Once you notice that the female seems to have abruptly lost half her body weight, carefully dig through the cage to find the eggs.  They have excellent taste in nesting sites, and will select a nice moist (but not wet) area to lay their eggs in.  Most often, mine laid their eggs under their water bowl or under cork rounds on the humid side of the cage.

Clutches range in size from 3 to 6 eggs on average, with clutches of up to 9 eggs not being uncommon.  If you maintain your cage well with bioactive substrate (see The Art of Snake Keeping for information about bioactive substrates), you can actually leave the eggs in the cage until they hatch.  I did this the first time entirely by accident, not realizing my skinks had already begun laying eggs – the first set of babies were a very pleasant surprise!  Adults can and will cannibalize the offspring, so do not leave them in the cage once they hatch.

To incubate your eggs in a somewhat more professional manner, remove them carefully from the substrate once you have found them.  Marking a dot on them with a permanent marker can help you ensure you keep them oriented upright in the position they were laid.  From there, place them in your preferred incubation medium.  I use Hatchrite, as it’s a nice, clean looking material that holds moisture well, comes pre-mixed, and I’ve had good success with it.  I keep my clutches in the incubator in 4.5” deli cups with lids, and write the date I found the clutch on the lid.  Bury them about halfway into the incubation material, and then leave them for as long as it takes to hatch!

When incubated at 84 degrees, most clutches hatch at 55 to 65 days after being laid.  I leave the babies in the cup until they’ve all hatched.  While I have not seen a study on fire skinks in particular, I know for other species of lizards it has been shown that the activity of the first babies to hatch climbing over the eggs of their unhatched siblings encourages the babies still within their eggs to hatch.  It does not hurt them to remain in the incubation cup for a day or two while their siblings hatch, so leave them in the cup and let them do their thing!

Part Four: Caring for Neonates

Set up the new hatchlings in a cage similar to the adults, just on a smaller scale.  My adults are in a 36” x 18” x 24” terrarium, and I raise babies in a 36” x 12” x 12” terrarium.  I provide my babies with a 100 watt powersun to bask under, which results in healthy, fast growing and chunky little babies.  Humidity is important for babies, and I highly recommend providing them with a thick layer of substrate you can easily add moisture to.  I often pour water directly into the substrate, especially directly under the heat light, to ensure that the babies are able to burrow at the moisture level they prefer.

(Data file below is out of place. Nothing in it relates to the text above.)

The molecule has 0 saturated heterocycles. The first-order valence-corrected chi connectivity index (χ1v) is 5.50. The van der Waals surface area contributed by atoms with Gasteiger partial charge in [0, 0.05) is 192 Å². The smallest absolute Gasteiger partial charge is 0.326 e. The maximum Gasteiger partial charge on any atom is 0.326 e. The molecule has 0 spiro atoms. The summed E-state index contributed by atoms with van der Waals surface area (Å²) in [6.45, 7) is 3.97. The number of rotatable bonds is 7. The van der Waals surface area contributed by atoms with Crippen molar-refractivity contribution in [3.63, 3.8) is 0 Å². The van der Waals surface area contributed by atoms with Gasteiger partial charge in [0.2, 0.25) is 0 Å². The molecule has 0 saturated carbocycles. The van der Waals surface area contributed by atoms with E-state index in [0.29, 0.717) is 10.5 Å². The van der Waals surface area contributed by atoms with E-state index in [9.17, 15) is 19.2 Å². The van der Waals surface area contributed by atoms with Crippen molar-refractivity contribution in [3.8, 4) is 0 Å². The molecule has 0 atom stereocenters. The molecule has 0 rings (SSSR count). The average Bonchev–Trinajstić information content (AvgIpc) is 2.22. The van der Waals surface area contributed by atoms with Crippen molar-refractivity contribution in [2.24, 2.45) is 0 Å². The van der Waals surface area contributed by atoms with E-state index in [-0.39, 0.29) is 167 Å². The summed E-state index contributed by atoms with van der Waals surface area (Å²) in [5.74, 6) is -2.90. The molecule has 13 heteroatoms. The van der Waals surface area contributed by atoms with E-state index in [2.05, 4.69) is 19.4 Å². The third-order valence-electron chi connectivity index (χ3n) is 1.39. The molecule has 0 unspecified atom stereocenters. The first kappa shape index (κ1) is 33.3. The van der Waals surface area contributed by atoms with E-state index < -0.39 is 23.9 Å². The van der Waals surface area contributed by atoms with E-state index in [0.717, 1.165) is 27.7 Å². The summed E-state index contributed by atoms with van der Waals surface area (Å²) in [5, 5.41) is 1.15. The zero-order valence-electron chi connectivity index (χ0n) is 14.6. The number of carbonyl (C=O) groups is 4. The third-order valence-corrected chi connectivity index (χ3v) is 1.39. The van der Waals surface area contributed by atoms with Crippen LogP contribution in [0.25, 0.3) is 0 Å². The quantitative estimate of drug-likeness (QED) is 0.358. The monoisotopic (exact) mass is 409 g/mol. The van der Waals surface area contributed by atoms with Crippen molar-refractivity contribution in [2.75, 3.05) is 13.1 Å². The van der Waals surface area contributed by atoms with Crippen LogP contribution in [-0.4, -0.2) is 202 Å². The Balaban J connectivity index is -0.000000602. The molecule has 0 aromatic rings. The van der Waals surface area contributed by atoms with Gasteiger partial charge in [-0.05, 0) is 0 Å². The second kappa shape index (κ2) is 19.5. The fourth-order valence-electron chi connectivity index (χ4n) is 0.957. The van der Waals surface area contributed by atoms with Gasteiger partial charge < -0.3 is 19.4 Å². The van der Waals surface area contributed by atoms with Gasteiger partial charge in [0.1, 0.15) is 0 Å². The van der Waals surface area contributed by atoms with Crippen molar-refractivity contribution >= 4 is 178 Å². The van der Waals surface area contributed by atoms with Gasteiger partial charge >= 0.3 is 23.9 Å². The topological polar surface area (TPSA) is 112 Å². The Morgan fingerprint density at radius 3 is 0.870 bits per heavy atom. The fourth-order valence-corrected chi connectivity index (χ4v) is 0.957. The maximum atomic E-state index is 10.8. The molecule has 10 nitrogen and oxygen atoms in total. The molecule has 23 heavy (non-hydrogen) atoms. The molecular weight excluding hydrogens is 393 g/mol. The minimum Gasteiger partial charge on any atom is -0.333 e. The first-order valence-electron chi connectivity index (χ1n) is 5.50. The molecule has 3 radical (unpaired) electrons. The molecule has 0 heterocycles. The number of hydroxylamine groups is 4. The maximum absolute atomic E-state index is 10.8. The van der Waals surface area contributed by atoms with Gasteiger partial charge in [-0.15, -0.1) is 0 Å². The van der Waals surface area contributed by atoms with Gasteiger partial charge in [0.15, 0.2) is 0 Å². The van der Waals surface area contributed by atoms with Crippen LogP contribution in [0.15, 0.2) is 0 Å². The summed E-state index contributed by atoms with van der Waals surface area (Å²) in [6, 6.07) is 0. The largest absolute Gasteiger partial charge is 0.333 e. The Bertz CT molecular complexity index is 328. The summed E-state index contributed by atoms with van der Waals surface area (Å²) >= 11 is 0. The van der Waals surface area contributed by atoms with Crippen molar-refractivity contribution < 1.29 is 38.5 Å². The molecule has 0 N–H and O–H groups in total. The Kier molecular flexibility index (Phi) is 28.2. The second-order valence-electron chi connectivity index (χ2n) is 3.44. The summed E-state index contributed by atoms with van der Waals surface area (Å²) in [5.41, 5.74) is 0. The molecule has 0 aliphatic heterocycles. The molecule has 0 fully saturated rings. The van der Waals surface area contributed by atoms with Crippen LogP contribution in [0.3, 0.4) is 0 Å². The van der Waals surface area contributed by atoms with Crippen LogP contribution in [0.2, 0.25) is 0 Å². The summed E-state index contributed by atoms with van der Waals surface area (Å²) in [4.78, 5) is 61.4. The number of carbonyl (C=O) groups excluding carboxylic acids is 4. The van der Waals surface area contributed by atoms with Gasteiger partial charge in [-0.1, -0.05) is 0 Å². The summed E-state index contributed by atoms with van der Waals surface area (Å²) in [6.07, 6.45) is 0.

Diet for babies is simple to start with, as there are not many prey items small enough for hatchling fire skinks.  Small crickets 1/8” of an inch to ¼” of an inch are small enough for them, and once they are a couple weeks old they are usually big enough to start eating regular sized mealworms as well.  Waxworms can also be added to their diet, which can help keep them full if you notice your babies are nipping at each other’s tails.  Hungry babies will consume the tails of their clutchmates, and the easiest way to prevent tail nipping is to simply keep them fed!  I always leave a dish of regular mealworms out for my hatchlings, and offer 5 to 10 small crickets per baby every other day.  On this regime, your hatchlings will be large enough to go to a new home within the first month!

 

Captive Husbandry of the Fire Skink – January 2013

By Jennifer Greene

Fire skinks, or Riopa fernandi, are arguably some of the cutest lizards out there.  With big, doe-like eyes set on a cute little face, bright colors and little legs on a long body, they are capable of making even non-reptile lovers squeal about how cute they are.  Their common name arises from the vivid red coloration on their sides, which connects to red strips down the side of their neck and up into bright red cheeks.  They typically have a black base color with a white checkered chin, and their backs are often a golden tan, with some individuals having a redder color instead.  They are on the smaller end in size, with mature adults reaching between 14 and 20” depending on tail length.   Their relatively small adult size compared to other pet lizards, in combination with their adorable faces and ease of care, make them quite delightful pets to keep.  Captive bred skinks can be downright outgoing, often coming out to see their owners and check for more food.  As rewarding as these little skinks can be, they are not often kept, or not kept for extended periods of time.  They are seen as either too difficult for the beginner (not the case!) or too basic for the more experienced keeper.  My hope is to help the beginner embrace these adorable creatures, and to highlight the rewards of keeping them to encourage more herpers to give them a shot.